Shrine Stands As Memorial To Coaldale's Rev. Mockus
June 26, 1984 | The Morning Call
A Lithuanian priest who spent almost 60 years as rector of St. John's Lithuanian Catholic Church in Coaldale was memorialized last night during the dedication of a shrine in his honor.
The Wayside Cross Shrine in front of the church on W. Phillip Street was dedicated by Bishop Thomas J. Welsh in memory of the Rev. Francis L. Mockus, who served as rector of the church from May 1927 until he died in December 1976.
A vesper service and social hour followed the dedication.
The program for the dedication stated: "We dedicate this wayside cross, a symbol of the suffering which still endures in the land of Father Mockus' birth."
Father Mockus was born in Tryskiai, Lithuania, in 1894 and studied for the priesthood in St. Petersburg, Russia, where he was ordained in April 1917.
He had parishes in Siberia and Lithuania before coming to this country in 1923 to serve at churches in Boston; Hartford and Waterbury, Conn., and Baltimore.
Father Mockus was described during a testimonial several years ago as "a man of God who appreciates the higher things of life and has promoted the spirit of goodness in the coal region."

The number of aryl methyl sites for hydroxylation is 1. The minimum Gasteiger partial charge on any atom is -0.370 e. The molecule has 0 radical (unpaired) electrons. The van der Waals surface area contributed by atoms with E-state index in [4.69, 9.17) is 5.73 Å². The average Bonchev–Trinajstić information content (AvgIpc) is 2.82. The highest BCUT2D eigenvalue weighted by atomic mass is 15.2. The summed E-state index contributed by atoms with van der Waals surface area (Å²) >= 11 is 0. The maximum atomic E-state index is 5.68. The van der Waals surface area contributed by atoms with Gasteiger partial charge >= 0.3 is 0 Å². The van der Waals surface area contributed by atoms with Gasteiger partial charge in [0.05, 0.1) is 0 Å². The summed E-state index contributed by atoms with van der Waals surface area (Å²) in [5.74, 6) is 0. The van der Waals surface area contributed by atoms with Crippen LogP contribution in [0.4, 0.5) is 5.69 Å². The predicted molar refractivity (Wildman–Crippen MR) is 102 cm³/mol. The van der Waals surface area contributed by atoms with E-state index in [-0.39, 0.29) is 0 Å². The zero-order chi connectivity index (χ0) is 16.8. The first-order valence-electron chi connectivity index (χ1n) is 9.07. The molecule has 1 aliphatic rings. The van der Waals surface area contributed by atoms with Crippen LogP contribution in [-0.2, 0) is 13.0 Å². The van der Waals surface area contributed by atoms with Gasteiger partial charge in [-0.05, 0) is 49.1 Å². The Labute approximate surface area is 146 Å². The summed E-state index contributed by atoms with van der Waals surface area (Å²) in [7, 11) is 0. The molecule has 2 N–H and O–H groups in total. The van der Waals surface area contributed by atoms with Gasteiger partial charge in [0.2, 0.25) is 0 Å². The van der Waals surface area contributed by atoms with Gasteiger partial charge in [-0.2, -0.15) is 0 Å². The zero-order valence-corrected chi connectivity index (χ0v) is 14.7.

He was described as a man who cared not only for the needs of own parishioners at St. John's, but also for the Coaldale community through the years following World War I, through the Great Depression and during World War II.
The wayside cross was a familiar site in the countryside of Lithuania before the republic was annexed by the Soviet Union.
Lithuanian folk-artists embellished the crosses with designs found in nature such as flowers, leaves, sun, new-moons and stars, and geometric designs used in weaving. The crosses were placed in fields and on hills to remind people of God's presence.
The cross at St. John's was designed by the Rev. Francis Baransky, current rector, and was constructed and donated by Curtis J. Bailey Inc. of New Ringgold. Additional funding was provided by the Parish Council of Catholic Women.
Ed Boyle of Lansford and Tony Grigalunas of Tamaqua, both students at Marian High School, put a finish on the cross and built the folk-art fence which surrounds the shrine.